“Elder financial abuse is a rapidly growing problem in our country, so we produced the Preventing Elder Financial Abuse Video Toolkit because we are dedicated to providing educational resources to help our nation’s seniors and their family members on ways to protect themselves against financial exploitation,” said Peter Gwaltney, chairman, president and CEO of the Senior Housing Crime Prevention Foundation. “We are encouraging every banker to spread the word on ways to prevent elder financial abuse and exploitation to every senior citizen and their families.”
“Keeping our customers’ financial information safe and preventing any type of financial abuse is a top priority of ours,” said Mark Novitzki, CEO. "Premier Bank is happy to address any questions or concerns you might have in regards to preventing elder financial abuse, whether it is for you or a family member.”
For more information about the Senior Housing Crime Prevention Foundation, visit www.SHCPFoundation.org. To order the Preventing Elder Financial Abuse Video Toolkit, visit SHCPF’s website. To learn more about community banks and services they offer, visit www.icba.org.
Learn how you can access a free security freeze to restrict access to your credit card file, making it harder for identity thieves to open new accounts in your name
Click here to visit the Federal Trade Commission's ID Theft homepage if you would like more information concerning identity theft and how to protect yourself.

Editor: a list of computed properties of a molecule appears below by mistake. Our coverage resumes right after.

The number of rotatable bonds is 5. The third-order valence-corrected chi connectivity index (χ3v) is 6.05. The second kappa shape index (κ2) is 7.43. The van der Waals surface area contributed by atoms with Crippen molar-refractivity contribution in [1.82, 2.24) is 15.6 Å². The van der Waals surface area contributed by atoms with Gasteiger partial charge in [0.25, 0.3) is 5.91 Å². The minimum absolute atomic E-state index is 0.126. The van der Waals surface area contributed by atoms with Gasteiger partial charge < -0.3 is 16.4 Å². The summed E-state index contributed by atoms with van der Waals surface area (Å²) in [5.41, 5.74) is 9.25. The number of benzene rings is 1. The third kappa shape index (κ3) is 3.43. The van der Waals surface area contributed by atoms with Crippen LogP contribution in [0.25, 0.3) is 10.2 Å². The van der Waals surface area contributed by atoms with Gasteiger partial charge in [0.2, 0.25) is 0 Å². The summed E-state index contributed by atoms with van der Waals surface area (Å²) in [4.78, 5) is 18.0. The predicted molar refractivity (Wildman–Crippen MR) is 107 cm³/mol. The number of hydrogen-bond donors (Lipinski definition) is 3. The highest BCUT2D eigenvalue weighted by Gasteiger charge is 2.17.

Be especially vigilant about:
Phishing- fraudulent e-mails, mail, or phone calls that appear to be from a well-known source asking you to verify private information such as name, account information, credit information, and passwords.
Spoofing- an attacker produces a shadow copy of a legitimate website to gain access to personal information.
General Tips to Prevent Abuse:
- Be wary of any unsolicited e-mails, especially those concealing true identity
- Don’t judge a website by appearances – shadow copies are often equally impressive and professional
- Regularly review account activity at your bank, quickly report questionable activity
- Review Credit Card Account Statements regularly--report discrepancies immediately
- Refrain from giving out personal data online or by phone
- Run anti-virus software and update frequently
- Install a personal firewall